I pulled into the lot. A couple dozen people I would say outside the door. Okay, good. But it’s 8:03; why are they not inside?
As I approach I see the problem. Far from getting free doughnuts, these 20 or 30 people are… listening to speeches from politicians! Politicians… news folks… giant ribbon-cutting scissors. Ack! Where am I, Binghamton? Is that Tom Libous over there?
Waiting for the speeches to finish makes these doughnuts not free. I left doughnutless.
I rarely use the word “Binghamtonian” positively.
This isn’t one of those times either.
Okay, scrap the thing you’d written, because this night changed in a hurry. Four outs from elimination, my hometown Washington Nationals, a team known for its postseason futility, puts up three runs in the bottom of the eighth (against Josh Hader, no less), to steal the NL Wild Card game from the Milwaukee Brewers. Straight theft: no other way to describe it. Wow.
They don’t call it the wild card for nothin’.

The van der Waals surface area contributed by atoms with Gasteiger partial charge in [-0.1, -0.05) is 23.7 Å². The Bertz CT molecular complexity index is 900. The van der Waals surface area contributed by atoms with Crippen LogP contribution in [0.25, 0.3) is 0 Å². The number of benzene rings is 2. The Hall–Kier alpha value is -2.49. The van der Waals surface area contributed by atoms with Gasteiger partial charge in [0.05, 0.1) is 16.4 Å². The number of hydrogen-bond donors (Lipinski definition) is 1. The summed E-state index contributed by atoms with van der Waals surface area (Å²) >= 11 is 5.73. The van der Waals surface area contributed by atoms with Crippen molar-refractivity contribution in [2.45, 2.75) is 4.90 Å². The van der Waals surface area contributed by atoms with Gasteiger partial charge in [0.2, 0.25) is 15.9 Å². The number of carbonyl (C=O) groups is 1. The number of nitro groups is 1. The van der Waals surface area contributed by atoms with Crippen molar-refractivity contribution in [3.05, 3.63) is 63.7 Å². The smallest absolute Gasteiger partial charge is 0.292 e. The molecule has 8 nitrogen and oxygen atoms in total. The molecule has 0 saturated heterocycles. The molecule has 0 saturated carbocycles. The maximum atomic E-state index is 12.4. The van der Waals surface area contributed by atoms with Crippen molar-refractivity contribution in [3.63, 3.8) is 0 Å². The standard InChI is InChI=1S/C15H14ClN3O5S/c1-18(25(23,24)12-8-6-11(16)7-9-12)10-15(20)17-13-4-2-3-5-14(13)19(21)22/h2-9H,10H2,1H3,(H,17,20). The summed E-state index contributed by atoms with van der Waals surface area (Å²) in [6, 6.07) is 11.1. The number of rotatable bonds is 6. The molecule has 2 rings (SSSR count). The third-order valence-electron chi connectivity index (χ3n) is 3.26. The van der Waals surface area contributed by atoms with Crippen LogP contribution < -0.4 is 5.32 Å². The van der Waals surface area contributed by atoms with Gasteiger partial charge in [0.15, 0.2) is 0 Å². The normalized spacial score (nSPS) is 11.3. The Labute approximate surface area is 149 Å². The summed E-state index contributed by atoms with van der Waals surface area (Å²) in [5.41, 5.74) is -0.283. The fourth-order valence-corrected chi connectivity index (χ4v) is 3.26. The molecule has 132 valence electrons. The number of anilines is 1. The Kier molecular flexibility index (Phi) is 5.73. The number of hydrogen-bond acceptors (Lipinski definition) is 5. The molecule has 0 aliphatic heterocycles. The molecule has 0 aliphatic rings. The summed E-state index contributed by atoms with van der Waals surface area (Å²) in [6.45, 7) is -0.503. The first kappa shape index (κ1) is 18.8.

The final day of the regular season in Major League Baseball is always an interesting one. There are a couple or at most a few teams jockeying for playoff position, while the rest of the games… mean jack.
Or do they?
In dozens of markets around the country, the fate of Monday’s supper rests in the hands of the local nine! Will your team win and score enough runs to trigger the 50% off coupon code at Papa John’s the following day?
In Washington, Sunday, my hometown Nationals defeated the Cleveland Indians 8-2. Meaningless game my foot! Tonight it’s pizza time!
Half-price pizza time! Woot!
As a social scientist I am often asked whether there is anything in the American Constitution I would change. Yes. There is one. A grammatical error in the first sentence has bothered me for 230 years.
In order to form a more perfect union. More perfect? This is even worse than “one small step for man.” How about better union? Or go for gold and say perfect union?
That would be better.
It’s three months until Christmas Day, officially, but if you’ve been to Costco, Big Lots, or really any big retailer recently you know that the Christmas season is well upon us. Cue up the yule log and Charlie Brown because Christmastime is here. Yes, it’ll still hit 90 degrees a few more days this week, but that’s sort of beside the point, no?